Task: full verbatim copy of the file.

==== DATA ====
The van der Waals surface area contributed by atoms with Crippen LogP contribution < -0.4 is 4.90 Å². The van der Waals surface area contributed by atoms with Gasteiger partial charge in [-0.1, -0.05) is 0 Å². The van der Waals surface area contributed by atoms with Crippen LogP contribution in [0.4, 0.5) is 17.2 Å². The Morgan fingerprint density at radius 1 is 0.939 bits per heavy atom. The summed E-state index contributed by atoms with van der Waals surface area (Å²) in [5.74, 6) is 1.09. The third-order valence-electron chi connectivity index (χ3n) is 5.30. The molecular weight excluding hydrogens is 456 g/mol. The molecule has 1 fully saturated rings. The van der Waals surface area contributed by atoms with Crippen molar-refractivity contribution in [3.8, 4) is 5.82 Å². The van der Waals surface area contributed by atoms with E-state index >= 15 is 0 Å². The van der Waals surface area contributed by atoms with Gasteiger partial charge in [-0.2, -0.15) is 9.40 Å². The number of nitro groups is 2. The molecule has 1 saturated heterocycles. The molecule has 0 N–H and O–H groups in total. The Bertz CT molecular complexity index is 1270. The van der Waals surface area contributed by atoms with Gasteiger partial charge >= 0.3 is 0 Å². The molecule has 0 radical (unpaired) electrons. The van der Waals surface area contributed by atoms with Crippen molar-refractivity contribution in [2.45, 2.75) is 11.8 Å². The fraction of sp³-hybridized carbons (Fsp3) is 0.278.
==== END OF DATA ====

The van der Waals surface area contributed by atoms with Crippen LogP contribution < -0.4 is 4.90 Å². The van der Waals surface area contributed by atoms with Gasteiger partial charge in [-0.1, -0.05) is 0 Å². The van der Waals surface area contributed by atoms with Crippen LogP contribution in [0.4, 0.5) is 17.2 Å². The Morgan fingerprint density at radius 1 is 0.939 bits per heavy atom. The summed E-state index contributed by atoms with van der Waals surface area (Å²) in [5.74, 6) is 1.09. The third-order valence-electron chi connectivity index (χ3n) is 5.30. The molecular weight excluding hydrogens is 456 g/mol. The molecule has 1 fully saturated rings. The van der Waals surface area contributed by atoms with Crippen molar-refractivity contribution in [3.8, 4) is 5.82 Å². The van der Waals surface area contributed by atoms with E-state index >= 15 is 0 Å². The van der Waals surface area contributed by atoms with Gasteiger partial charge in [-0.2, -0.15) is 9.40 Å². The number of nitro groups is 2. The molecule has 1 saturated heterocycles. The molecule has 0 N–H and O–H groups in total. The Bertz CT molecular complexity index is 1270. The van der Waals surface area contributed by atoms with Gasteiger partial charge >= 0.3 is 0 Å². The molecule has 0 radical (unpaired) electrons. The van der Waals surface area contributed by atoms with Crippen molar-refractivity contribution in [2.45, 2.75) is 11.8 Å². The fraction of sp³-hybridized carbons (Fsp3) is 0.278.